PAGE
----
Johns Hopkins Medicine researcher develops method to measure the impact of conditions requiring emergency care around the world.
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In 2015, about half of the world's 28 million human deaths were the result of medical emergencies, with the bulk of the burden borne by poorer nations, according to a statistical analysis of information from nearly 200 countries by a Johns Hopkins Medicine researcher. The analysis, described in April in the journal BMJ Global Health, offered what is believed to be a first-of-its-kind look at the lethal impact of medical emergencies worldwide.
In terms of global health, most of the research has traditionally focused on primary care and disease prevention, and emergency care has not been a priority. We believe our study is among the first to identify the scope of the burden emergency medical conditions -- combining injuries, strokes, heart attacks and lung infections -- impose overall and in specific countries.”
Junaid Razzak, M.B.B.S, Ph.D., Professor of Emergency Medicine at the Johns Hopkins University School of Medicine and Director of the Johns Hopkins Center for Global Emergency Medicine
The results, he added, could lead to future public health strategies that save lives and redirect resources.
In their study, Razzak and fellow researchers started with morbidity and mortality data involving more than 30 emergency medical conditions in 195 countries. The data were drawn from the 1990 and 2015 Global Burden of Disease (GBD) studies, an internationally collaborative database of hundreds of medical condition statistics housed at the Institute for Health Metrics and Evaluation at the University of Washington and commonly used by researchers around the globe. In general, an emergency condition was defined as those requiring interventions within minutes to hours to reduce the chance of disability and death and improve health outcomes.
Razzak and his team's results show a 6 percent increase in deaths of adults and children due to emergency conditions between 1990 and 2015. Over the 25-year period, the most significant decrease was found in upper-middle-income countries, and the lowest level of decrease -- between 11 and 15 percent -- in poorer nations. Overall, the mortality burden of medical emergencies was found to be more than four times to five times higher in low-income countries around the world compared to high-income countries.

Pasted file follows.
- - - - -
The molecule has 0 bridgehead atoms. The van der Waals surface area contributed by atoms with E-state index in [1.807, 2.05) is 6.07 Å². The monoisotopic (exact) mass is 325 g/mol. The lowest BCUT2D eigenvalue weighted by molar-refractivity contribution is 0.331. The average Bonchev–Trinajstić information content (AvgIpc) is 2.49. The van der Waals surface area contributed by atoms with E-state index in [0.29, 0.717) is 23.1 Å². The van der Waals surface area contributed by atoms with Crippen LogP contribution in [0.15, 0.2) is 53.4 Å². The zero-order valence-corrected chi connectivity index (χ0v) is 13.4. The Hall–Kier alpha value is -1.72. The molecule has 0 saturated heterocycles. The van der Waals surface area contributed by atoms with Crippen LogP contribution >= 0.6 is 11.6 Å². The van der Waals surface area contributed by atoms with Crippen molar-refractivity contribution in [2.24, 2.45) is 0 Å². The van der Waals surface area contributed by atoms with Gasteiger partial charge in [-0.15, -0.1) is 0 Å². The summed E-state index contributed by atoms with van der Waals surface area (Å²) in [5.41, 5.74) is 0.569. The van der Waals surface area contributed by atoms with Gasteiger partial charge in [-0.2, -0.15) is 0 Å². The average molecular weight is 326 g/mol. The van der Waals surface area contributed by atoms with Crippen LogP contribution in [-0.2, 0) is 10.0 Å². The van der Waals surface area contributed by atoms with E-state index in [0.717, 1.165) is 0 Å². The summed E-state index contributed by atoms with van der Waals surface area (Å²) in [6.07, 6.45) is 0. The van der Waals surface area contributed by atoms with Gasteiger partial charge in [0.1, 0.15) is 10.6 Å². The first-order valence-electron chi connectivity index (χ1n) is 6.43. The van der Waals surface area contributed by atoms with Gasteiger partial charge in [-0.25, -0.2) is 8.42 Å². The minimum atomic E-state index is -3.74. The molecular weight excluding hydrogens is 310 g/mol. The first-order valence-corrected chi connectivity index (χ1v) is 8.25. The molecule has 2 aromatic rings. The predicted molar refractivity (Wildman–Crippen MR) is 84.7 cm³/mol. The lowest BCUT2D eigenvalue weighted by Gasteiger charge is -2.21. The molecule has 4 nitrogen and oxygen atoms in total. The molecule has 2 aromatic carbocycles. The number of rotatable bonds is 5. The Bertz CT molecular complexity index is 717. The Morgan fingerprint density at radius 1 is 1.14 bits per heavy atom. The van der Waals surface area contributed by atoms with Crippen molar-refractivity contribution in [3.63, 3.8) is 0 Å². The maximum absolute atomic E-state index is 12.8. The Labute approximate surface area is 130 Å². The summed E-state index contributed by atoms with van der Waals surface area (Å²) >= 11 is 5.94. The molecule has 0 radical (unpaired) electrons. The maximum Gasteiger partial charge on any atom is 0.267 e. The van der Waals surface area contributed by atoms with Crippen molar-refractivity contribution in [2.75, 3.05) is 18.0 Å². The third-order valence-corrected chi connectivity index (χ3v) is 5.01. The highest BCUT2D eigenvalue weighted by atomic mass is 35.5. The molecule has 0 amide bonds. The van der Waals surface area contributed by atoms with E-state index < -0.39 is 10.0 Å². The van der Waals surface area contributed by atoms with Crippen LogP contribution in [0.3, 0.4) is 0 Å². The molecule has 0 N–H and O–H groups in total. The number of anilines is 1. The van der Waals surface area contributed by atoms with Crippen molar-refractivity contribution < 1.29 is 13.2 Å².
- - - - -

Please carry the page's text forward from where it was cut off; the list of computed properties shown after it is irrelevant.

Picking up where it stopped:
Globally, injuries from accidents, falls and burns (22 percent), heart attacks (17 percent), lung infections (11 percent) and strokes (7 percent) made up the top emergency conditions and diseases in 2015. Other conditions such as diarrheal diseases and malaria had a lower overall global burden, but were more prevalent in low-income countries. The analysis also showed that emergency diseases affect men much more than women, and half of all the emergency disease burden was among people younger than 45 years old.
Countries with the lowest mortality and morbidity burden of medical emergencies included Bahrain, Israel and Kuwait, while Chad, Niger and Mali had the highest burdens. China, India and the United States, the three most populous countries studied, were ranked globally at 64th, 144th and 47th out of 195, respectively, in terms of the lowest burden of emergency diseases.
Junaid Razzak says:
The level of disparity between richer and poorer nations is significant, and should not be acceptable to the global community.”
To determine the statistics, the researchers developed two novel “indicators” -- the Emergency Disease Mortality Rate (EDMR) and the Emergency Disease Burden (EDB) -- designed to standardize, measure and rank the scope and scale of emergency care and deaths at national, regional and global levels. The EDMR is based on deaths caused by about 30 selected emergency conditions, and was calculated using a computer algorithm, or formula. The EDB is a separate computer algorithm using disability adjusted life years (DALYs), the total number of years lost due to death or disability based on the life expectancy of a healthier population, or the years of lost life (YLL), which estimates the average years a person would have lived if not for premature death.
Razzak cautions there are limitations in interpreting the statistics because some emergency conditions have chronic precedents and components. He says hypertension, for example, can become an “emergency” stroke even after years of “silent” impact if it's untreated or undertreated. Still, he hopes the research appeals to policymakers and enhances investments in emergency care, whether in ambulance systems or in the emergency departments themselves. “As policymakers start to focus and improve emergency care, we hope fewer lives will be lost,” he says.